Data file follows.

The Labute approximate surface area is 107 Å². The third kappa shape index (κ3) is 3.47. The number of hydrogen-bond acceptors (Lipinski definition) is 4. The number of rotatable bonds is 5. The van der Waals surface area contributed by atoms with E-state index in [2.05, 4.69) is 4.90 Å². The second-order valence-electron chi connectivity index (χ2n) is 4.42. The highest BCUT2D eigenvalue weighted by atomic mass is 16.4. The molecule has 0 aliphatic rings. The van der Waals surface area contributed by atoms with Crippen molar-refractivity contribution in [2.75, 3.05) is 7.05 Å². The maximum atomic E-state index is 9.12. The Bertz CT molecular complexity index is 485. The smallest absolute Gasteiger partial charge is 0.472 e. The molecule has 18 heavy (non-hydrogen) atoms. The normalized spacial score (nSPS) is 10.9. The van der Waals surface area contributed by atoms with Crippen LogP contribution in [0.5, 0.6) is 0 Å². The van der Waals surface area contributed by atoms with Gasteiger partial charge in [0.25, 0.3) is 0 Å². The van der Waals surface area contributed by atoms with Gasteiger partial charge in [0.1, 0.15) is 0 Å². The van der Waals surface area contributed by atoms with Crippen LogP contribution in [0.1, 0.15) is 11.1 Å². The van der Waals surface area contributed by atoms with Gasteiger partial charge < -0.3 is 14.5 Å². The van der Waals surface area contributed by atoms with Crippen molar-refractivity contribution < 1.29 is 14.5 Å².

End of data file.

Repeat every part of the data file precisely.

The Labute approximate surface area is 107 Å². The third kappa shape index (κ3) is 3.47. The number of hydrogen-bond acceptors (Lipinski definition) is 4. The number of rotatable bonds is 5. The van der Waals surface area contributed by atoms with E-state index in [2.05, 4.69) is 4.90 Å². The second-order valence-electron chi connectivity index (χ2n) is 4.42. The highest BCUT2D eigenvalue weighted by atomic mass is 16.4. The molecule has 0 aliphatic rings. The van der Waals surface area contributed by atoms with Crippen molar-refractivity contribution in [2.75, 3.05) is 7.05 Å². The maximum atomic E-state index is 9.12. The Bertz CT molecular complexity index is 485. The smallest absolute Gasteiger partial charge is 0.472 e. The molecule has 18 heavy (non-hydrogen) atoms. The normalized spacial score (nSPS) is 10.9. The van der Waals surface area contributed by atoms with Crippen LogP contribution in [0.5, 0.6) is 0 Å². The van der Waals surface area contributed by atoms with Gasteiger partial charge in [0.25, 0.3) is 0 Å². The van der Waals surface area contributed by atoms with Gasteiger partial charge in [0.1, 0.15) is 0 Å². The van der Waals surface area contributed by atoms with Crippen LogP contribution in [0.1, 0.15) is 11.1 Å². The van der Waals surface area contributed by atoms with Gasteiger partial charge < -0.3 is 14.5 Å². The van der Waals surface area contributed by atoms with Crippen molar-refractivity contribution < 1.29 is 14.5 Å².